In a challenging economic environment and the threat of a possible global recession, investors are turning to alternative investments at a time of high volatility for traditional assets. Looking ahead to 2023, they are seeking to hedge against high inflation and generate returns in an environment of high-interest rates in the world’s major economies.
The post-pandemic period has brought new economic challenges as a consequence of the war in Ukraine, the impact of which has been particularly manifest in recent months in the severe European energy crisis that threatens to put further pressure on the household economy on that continent.
The winds of recession have increased worldwide as significant economies such as the U.S. continue to raise interest rates to contain inflation, which reached 8.3% annually in August. All eyes are focused on the FED’s rate decisions.
While this is happening, there is uncertainty among investors due to the volatility of the stock markets. Alternative investments such as real estate, hedge funds, and venture capital, among others, are positioned as an essential option despite the apparent challenges, as analyzed by FlexFunds, a company specializing in the set up and launch of investment vehicles.
Why are these investments gaining strength?
The current context challenges investors to diversify their portfolio, and alternative assets are an option as they have just that quality. They offer exposure to various baskets and strategies to obtain returns above the stock market and bonds.
The post-pandemic economic recovery has generated a shake-up in financial strategies. It has even made us rethink the old formula when defining a 60/40 portfolio, which referred to 60% of it being made up of equities and 40% in fixed-income assets.
On this point, Daniel Maccarrone, managing director at Morgan Stanley, said: “This split may have worked well back when equities climbed steadily to new records and interest rates fell to near zero, but investors who take this approach face some key challenges today.“
As a result, he argues that some hedge fund strategies may offer even more attractive risk/return potential than bonds and the stock market. This will also depend to a large extent on the strategy applied and the manager selected to carry out the plan.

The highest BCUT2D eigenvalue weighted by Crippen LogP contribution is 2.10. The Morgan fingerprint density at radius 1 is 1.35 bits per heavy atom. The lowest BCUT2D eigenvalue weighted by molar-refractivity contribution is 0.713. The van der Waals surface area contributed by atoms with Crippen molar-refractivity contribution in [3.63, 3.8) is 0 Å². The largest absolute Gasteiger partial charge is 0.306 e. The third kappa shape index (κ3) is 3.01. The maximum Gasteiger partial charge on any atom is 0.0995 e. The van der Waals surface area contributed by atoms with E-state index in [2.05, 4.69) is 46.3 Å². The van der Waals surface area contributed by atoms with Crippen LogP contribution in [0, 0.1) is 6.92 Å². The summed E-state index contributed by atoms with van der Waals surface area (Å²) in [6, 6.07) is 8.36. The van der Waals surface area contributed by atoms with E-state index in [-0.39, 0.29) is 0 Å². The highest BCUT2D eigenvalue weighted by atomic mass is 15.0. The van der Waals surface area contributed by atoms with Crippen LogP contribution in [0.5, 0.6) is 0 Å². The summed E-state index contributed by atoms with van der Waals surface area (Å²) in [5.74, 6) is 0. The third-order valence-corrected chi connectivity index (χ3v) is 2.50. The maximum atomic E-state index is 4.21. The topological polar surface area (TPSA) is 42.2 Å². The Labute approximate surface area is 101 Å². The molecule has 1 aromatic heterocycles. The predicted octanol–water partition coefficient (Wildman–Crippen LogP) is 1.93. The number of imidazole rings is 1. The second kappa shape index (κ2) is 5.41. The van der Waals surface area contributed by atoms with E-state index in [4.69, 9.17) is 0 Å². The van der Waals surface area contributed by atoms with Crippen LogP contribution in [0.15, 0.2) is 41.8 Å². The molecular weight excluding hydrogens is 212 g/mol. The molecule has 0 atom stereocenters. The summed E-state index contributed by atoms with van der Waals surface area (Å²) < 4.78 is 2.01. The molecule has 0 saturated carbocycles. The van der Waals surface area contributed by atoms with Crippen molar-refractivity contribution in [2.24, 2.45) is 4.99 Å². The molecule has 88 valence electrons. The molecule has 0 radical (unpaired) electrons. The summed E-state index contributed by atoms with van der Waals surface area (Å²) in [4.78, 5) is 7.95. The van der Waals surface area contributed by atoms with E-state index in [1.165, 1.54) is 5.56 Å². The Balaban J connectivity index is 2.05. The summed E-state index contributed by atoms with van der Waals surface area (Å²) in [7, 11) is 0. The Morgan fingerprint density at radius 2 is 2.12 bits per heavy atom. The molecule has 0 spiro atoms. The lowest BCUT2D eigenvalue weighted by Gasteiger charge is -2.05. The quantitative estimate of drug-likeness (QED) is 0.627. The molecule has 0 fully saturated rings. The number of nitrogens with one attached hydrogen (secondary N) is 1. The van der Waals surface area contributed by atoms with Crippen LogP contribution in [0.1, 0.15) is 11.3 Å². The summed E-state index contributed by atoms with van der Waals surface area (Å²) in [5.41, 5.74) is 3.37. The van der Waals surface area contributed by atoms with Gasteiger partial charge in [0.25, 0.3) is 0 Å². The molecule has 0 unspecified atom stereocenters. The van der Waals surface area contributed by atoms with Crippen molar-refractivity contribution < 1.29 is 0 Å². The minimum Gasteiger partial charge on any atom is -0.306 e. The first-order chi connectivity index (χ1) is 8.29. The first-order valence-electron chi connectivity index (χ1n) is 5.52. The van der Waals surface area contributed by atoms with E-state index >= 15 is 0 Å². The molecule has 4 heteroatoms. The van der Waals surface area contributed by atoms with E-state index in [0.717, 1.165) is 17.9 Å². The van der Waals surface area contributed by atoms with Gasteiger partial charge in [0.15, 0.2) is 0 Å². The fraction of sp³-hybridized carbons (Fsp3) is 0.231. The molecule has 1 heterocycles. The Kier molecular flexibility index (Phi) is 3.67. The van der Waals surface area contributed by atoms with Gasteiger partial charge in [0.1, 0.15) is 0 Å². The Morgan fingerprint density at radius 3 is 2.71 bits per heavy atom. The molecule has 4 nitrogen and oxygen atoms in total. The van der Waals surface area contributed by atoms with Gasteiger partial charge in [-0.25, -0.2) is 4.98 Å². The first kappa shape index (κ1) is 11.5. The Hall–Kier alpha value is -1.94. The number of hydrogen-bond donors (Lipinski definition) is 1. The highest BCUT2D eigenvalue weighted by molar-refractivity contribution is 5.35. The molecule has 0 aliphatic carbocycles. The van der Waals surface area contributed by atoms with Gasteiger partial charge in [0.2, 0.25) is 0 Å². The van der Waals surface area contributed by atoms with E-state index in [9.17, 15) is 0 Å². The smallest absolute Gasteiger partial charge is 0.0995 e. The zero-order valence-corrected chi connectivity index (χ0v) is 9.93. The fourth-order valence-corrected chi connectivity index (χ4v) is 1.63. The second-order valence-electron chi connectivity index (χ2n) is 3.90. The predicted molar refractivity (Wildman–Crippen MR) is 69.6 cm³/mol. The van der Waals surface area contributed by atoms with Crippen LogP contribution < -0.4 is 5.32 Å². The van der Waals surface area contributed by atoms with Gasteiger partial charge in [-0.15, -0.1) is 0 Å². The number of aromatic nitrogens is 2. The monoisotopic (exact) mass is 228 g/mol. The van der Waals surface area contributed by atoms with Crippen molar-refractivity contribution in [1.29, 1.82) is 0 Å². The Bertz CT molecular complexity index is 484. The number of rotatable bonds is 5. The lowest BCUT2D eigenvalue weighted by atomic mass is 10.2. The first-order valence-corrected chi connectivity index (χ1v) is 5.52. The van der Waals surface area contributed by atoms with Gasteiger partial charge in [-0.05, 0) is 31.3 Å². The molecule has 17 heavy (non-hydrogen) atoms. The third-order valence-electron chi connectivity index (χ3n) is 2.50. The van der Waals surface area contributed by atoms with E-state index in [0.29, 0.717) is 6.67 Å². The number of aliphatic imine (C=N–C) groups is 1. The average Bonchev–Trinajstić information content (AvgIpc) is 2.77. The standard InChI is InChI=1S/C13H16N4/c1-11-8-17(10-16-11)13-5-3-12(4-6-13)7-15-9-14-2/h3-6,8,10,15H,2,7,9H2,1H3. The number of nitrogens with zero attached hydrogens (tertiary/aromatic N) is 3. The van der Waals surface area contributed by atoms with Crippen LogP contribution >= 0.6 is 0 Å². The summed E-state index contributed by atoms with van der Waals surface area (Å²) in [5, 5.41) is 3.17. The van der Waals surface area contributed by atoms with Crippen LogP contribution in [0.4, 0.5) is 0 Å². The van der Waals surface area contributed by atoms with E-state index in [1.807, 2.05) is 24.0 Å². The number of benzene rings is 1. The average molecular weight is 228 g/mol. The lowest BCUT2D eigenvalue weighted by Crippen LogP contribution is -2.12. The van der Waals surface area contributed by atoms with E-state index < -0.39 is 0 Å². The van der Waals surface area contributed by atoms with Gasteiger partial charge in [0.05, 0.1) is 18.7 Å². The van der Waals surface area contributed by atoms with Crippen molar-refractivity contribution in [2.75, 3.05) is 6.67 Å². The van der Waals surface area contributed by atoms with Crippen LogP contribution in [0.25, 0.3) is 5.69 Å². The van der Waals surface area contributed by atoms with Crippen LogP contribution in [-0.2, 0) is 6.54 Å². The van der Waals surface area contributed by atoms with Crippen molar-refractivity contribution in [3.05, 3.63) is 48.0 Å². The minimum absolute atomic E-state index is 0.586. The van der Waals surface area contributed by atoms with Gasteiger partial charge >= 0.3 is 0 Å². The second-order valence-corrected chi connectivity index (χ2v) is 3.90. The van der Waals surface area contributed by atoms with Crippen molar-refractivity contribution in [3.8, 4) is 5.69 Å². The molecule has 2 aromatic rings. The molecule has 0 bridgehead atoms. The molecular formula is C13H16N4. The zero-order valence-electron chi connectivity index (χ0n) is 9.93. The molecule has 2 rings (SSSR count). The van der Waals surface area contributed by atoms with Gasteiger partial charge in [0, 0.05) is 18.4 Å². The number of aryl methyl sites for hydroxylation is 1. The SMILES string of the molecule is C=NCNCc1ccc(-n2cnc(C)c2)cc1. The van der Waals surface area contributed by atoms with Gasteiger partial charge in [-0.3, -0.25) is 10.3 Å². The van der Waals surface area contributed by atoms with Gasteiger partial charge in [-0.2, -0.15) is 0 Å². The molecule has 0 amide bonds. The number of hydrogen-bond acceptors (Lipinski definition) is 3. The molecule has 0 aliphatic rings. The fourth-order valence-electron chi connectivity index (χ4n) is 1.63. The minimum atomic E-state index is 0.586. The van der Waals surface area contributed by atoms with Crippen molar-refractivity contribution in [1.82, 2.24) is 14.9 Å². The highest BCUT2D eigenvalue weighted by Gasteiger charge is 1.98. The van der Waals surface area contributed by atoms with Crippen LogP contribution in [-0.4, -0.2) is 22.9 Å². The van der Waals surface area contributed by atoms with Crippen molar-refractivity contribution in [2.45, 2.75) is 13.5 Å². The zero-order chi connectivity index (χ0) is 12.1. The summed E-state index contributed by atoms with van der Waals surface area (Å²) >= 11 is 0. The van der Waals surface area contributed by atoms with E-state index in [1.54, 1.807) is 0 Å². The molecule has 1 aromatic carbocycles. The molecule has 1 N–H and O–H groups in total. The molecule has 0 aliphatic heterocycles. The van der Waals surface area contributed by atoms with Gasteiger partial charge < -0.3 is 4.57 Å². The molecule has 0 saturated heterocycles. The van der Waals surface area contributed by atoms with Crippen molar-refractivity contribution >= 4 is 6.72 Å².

In the current context, alternative investments’ advantages could also be associated with their low correlation with the stock markets. Somehow it keeps investors away from these risks, while the strategies applied to try to take advantage of the inefficiencies that may occur to obtain above-average returns.
Alternative investments can be divided into three main groups: tangible assets, private equity, and private credit. While, as a whole, they may be illiquid instruments, they also have the quality that “potential returns can be higher,” as noted by U.S. investment management firm BlackRock.
“Because of the difficulties in selling and valuing illiquid investments, many investors expect a risk premium, which can make alternative assets more profitable,” explains their key advantages.
Examples include hedge funds, an alternative that aims to achieve returns whatever the market environment by benefiting from upward or downward trends. Also noteworthy is FIBRAS, an investment instrument with fixed and variable income characteristics that allows acquiring shares in real estate without having to buy one directly.
The alternative investment portfolio includes, among others, exchange-traded funds, which seek to replicate the performance of a basket of assets or an index such as the S&P 500 to obtain returns from those movements.
Opportunity outlook for 2023
According to industry figures, alternative assets under management currently total an estimated US$13 trillion worldwide, maintaining a steady growth since 2010, when they barely reached US$4.1 trillion.
Despite the current challenges, alternative assets under management are expected to maintain an upward trend with a compound annual growth rate of 9.8%. Assets under management could increase in 2023 to $14.2 trillion, then jump to $15.6 trillion in 2024 and $17.2 trillion in 2025.
2021 was an inflection year for alternative assets, marking significant results in segments such as hedge funds and private equity, which led to much of this dynamic after the pandemic. The current economic situation poses new challenges for the industry. Still, as traditional assets show lower yields, institutional investors are looking to these alternative instruments to maximize their capital, protect themselves from inflation and shield themselves from external shocks that put pressure on 2023, which could bring many opportunities for this activity.